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Re: Disabling users from changing system time & date?
If you're the administrator you should be able to set user permissions through the control panel. I had a Windows 2000 which had some features comparable to a 98. Most likely you will have to enter the category known as, "Administrative Tools" located within the, "Control Panel."
In this region you can change security policies, overall computer settings, and user settings (At least that's how it was on my 2000). I don't know which option you need to change to disable non-administrative users from changing time, however playing around with some of the settings might help you figure out which one it is.
NOTE: Make sure you don't change any of the settings for administrative users! If you do you might not be able to access the control panel or change administrative settings in the future.
Since I'm uncertain about this working with a 98, contact me again later notifying me if the above worked or not. I'll see if I can help you resolve this.
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Hello ! This system-halt message occurs when a process (in kernel-mode and not user mode) or driver tried to access a memory address to which it did not have permission. The most common cause is an incorrect or corrupted pointer that references an incorrect address in the memory. When this occurs in a user-mode application, it generates an access
violation. When it occurs in kernel mode, it generates a STOP 0x0000000A
If you encounter this error while upgrading to a newer version of
Windows, it might be caused by a device driver, a system service, a
virus scanner, or a backup tool that is incompatible with the new
version. This error usually occurs after the installation of a buggy device
driver, system service, or BIOS. To resolve it quickly, restart your
computer, and press F8 at the character-mode menu that displays the
operating system choices. Choose the "Last Known Good Configuration" option. This option is
most effective when only one driver or service is added at a time. Usually, from my experience this rarely happens, but it is a buggy DRIVER installed by you. Get back with more details please if it still happens. (Tip : Try to re-install all drivers using the manufacturer's website).
First, you need to have administrative rights to change date and time.
Check whether you are part of admin group or not. To check click on start and click on run, type "control userpasswords2" and hit enter. It will display user information, make sure you are part of administrators group. If not, try logging from administrator and run the same command
"control userpasswords2" and click on your user name and click on properties, go to to group membership tab and select others and then select administrators. This will make you part of administrators group. If this doesnt solves you problem try the CMOS Settings.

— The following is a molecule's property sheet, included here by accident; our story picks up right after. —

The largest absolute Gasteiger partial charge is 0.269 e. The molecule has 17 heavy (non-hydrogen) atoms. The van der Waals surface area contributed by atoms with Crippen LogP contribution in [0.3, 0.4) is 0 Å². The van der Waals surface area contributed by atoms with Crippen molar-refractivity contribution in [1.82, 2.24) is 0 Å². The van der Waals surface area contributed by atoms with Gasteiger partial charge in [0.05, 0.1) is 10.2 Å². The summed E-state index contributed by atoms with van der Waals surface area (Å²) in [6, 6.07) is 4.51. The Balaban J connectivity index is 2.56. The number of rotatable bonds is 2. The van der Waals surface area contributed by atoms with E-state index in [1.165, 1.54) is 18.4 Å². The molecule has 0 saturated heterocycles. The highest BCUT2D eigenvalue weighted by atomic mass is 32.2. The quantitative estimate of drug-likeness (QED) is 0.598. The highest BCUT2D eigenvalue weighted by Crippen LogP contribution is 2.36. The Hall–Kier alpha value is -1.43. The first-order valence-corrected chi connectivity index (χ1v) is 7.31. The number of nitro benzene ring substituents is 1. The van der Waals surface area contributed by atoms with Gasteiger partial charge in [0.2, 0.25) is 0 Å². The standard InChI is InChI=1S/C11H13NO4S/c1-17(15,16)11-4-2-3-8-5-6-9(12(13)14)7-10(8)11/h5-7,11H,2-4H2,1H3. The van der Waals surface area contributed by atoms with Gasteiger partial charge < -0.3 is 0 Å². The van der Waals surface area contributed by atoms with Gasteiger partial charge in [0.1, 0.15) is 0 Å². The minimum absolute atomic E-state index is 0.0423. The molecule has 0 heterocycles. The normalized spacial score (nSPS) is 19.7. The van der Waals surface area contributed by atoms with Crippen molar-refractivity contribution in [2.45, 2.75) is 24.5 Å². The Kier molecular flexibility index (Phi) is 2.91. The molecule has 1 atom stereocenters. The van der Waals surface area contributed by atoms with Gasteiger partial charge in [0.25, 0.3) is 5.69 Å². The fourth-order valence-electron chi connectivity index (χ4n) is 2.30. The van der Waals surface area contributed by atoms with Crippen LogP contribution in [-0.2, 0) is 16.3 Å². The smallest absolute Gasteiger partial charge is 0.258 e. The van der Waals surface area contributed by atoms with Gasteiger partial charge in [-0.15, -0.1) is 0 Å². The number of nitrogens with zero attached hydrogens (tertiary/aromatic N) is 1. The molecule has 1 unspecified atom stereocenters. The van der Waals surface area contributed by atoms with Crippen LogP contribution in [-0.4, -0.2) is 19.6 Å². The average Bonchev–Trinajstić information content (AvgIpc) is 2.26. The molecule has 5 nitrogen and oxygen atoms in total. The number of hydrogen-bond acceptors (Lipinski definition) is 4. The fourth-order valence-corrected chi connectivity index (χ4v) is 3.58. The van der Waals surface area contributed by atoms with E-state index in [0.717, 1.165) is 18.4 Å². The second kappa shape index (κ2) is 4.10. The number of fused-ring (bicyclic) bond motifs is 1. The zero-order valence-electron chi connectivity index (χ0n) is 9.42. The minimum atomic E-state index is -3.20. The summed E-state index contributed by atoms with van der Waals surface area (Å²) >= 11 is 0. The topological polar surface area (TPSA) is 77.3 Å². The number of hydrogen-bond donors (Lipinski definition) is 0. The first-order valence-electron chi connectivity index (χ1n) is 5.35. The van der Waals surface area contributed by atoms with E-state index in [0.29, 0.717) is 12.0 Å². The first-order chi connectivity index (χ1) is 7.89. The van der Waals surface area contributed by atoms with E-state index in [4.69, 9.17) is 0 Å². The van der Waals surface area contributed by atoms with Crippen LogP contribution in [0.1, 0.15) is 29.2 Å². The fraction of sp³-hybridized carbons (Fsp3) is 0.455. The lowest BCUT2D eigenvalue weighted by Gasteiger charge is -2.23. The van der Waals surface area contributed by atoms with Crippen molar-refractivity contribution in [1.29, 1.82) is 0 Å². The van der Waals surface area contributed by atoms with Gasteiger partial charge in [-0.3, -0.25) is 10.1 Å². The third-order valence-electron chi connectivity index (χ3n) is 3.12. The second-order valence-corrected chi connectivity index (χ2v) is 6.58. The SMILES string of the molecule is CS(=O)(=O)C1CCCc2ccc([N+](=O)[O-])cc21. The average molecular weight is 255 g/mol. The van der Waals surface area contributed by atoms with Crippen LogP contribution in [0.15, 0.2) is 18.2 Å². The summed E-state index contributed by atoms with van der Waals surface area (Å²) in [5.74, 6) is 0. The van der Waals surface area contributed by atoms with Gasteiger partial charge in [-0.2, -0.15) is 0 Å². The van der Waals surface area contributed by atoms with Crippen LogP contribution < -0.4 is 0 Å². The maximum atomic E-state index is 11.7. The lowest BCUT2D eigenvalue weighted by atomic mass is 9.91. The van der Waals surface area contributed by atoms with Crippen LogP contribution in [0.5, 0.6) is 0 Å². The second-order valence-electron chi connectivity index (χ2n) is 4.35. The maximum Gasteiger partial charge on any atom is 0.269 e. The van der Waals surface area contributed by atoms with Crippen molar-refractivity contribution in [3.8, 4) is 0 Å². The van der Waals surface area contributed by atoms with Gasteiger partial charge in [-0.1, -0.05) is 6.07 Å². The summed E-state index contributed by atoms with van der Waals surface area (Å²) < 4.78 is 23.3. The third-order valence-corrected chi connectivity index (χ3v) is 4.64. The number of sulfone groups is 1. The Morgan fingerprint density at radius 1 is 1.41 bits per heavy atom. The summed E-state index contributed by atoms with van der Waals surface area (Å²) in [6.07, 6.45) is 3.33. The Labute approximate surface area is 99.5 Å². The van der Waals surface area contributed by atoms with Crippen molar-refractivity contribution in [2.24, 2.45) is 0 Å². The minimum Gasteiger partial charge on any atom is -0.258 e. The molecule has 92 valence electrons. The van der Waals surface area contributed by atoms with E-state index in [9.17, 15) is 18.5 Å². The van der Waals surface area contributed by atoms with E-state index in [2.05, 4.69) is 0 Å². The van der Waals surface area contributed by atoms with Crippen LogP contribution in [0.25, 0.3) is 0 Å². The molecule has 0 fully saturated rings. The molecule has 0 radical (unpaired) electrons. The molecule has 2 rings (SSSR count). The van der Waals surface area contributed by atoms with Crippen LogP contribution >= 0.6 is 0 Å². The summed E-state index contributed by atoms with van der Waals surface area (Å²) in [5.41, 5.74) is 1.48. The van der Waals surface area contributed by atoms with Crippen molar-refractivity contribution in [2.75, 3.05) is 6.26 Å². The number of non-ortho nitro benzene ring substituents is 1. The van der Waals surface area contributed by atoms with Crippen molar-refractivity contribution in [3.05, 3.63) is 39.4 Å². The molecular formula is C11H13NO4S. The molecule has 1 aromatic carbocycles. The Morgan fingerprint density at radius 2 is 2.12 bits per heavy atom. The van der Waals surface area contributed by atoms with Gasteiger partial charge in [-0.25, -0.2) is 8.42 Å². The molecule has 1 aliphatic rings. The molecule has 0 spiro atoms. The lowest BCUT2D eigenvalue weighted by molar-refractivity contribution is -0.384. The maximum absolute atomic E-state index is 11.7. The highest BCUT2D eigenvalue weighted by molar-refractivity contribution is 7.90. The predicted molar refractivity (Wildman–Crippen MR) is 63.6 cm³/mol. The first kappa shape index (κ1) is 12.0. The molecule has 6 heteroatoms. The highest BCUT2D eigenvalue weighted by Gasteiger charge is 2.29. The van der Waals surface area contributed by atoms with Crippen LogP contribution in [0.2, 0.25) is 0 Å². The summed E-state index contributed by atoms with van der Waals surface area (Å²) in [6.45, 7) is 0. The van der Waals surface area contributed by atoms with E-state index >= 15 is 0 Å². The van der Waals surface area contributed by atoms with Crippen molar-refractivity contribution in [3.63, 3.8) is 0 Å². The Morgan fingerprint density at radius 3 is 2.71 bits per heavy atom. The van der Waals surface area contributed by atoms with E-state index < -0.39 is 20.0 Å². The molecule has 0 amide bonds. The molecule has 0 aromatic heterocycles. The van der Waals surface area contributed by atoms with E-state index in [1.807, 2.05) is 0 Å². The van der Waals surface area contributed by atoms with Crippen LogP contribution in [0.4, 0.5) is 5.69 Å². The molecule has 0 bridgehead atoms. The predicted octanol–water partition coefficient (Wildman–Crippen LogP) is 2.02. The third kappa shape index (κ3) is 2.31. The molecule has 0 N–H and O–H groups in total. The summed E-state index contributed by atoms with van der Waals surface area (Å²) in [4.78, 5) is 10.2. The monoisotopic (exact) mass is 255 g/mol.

Try changing the date & time from CMOS settings. To go to CMOS Setup, restart the system and there will be options highlited to go to setup.. ( eg press F10 Steup ) and play around only date and time setup. Rest if not known to you, do not change anything.
START->CONTROL PANEL->DATE,TIME,LANGUAGE.....->Change format
of numbers,dates and time. Under regional and language option click
customize option and select time tab under customize regional options . There would be an option to change date, time change format. Click that and it would fix the issue.
you need admin\administrator rights to change anything on vista. it is suppose to be more secured than Windows XP.
administrator /user is power user rights, which don't have rights to change system setting, but you do have rights to install certain program.
login into the machine as administrator and provide the corect password.
Hi there. This is the best i can remember about Win98 In Win98, rename the timedate.cpl to _timedate.cpl from your system folder and open command.com in a hex editor and go to the location that is on or around 0x010b36. there you will see a table of DOS commands.
simply rename "time" (and/or "date") to something else (as long as it's exactly 4 characters long!). then bring up a new DOS window and you will see that it only accepts your new command for changing the time and date.
This method, in combination with (renaming timedate.cpl), and
making sure that your BIOS settings are password protected, should prevent virtually anyone who is a non-guru from changing the system time.
Note: Disabling UAC will lead to a less secure system, so do it at your own risk.
here is how you can do it.
Open up Control Panel, and type in "UAC" into the search box. You'll see a link for "Turn User Account Control (UAC) on or off":
On the next screen you should uncheck the box for "Use User Account Control (UAC)", and then click on the OK button
You'll need to reboot your computer before the changes take effect, but you should be all done with annoying prompts.